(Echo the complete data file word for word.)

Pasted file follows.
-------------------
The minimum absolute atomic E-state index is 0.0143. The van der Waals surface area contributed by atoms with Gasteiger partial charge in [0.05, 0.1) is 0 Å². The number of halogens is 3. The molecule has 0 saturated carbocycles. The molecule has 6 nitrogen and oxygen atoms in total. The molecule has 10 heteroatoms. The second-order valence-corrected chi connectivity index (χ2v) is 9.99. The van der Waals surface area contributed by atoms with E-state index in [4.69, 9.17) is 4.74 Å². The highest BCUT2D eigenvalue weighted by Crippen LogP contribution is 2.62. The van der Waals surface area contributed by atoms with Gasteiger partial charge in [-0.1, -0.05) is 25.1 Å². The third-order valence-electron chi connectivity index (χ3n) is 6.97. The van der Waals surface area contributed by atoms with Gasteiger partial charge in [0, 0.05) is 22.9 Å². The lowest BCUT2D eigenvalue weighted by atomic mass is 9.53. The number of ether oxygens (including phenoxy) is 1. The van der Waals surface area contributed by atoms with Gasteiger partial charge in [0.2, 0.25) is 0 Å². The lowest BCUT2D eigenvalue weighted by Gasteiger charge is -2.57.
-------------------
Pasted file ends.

The minimum absolute atomic E-state index is 0.0143. The van der Waals surface area contributed by atoms with Gasteiger partial charge in [0.05, 0.1) is 0 Å². The number of halogens is 3. The molecule has 0 saturated carbocycles. The molecule has 6 nitrogen and oxygen atoms in total. The molecule has 10 heteroatoms. The second-order valence-corrected chi connectivity index (χ2v) is 9.99. The van der Waals surface area contributed by atoms with E-state index in [4.69, 9.17) is 4.74 Å². The highest BCUT2D eigenvalue weighted by Crippen LogP contribution is 2.62. The van der Waals surface area contributed by atoms with Gasteiger partial charge in [-0.1, -0.05) is 25.1 Å². The third-order valence-electron chi connectivity index (χ3n) is 6.97. The van der Waals surface area contributed by atoms with Gasteiger partial charge in [0, 0.05) is 22.9 Å². The lowest BCUT2D eigenvalue weighted by atomic mass is 9.53. The number of ether oxygens (including phenoxy) is 1. The van der Waals surface area contributed by atoms with Gasteiger partial charge in [0.2, 0.25) is 0 Å². The lowest BCUT2D eigenvalue weighted by Gasteiger charge is -2.57.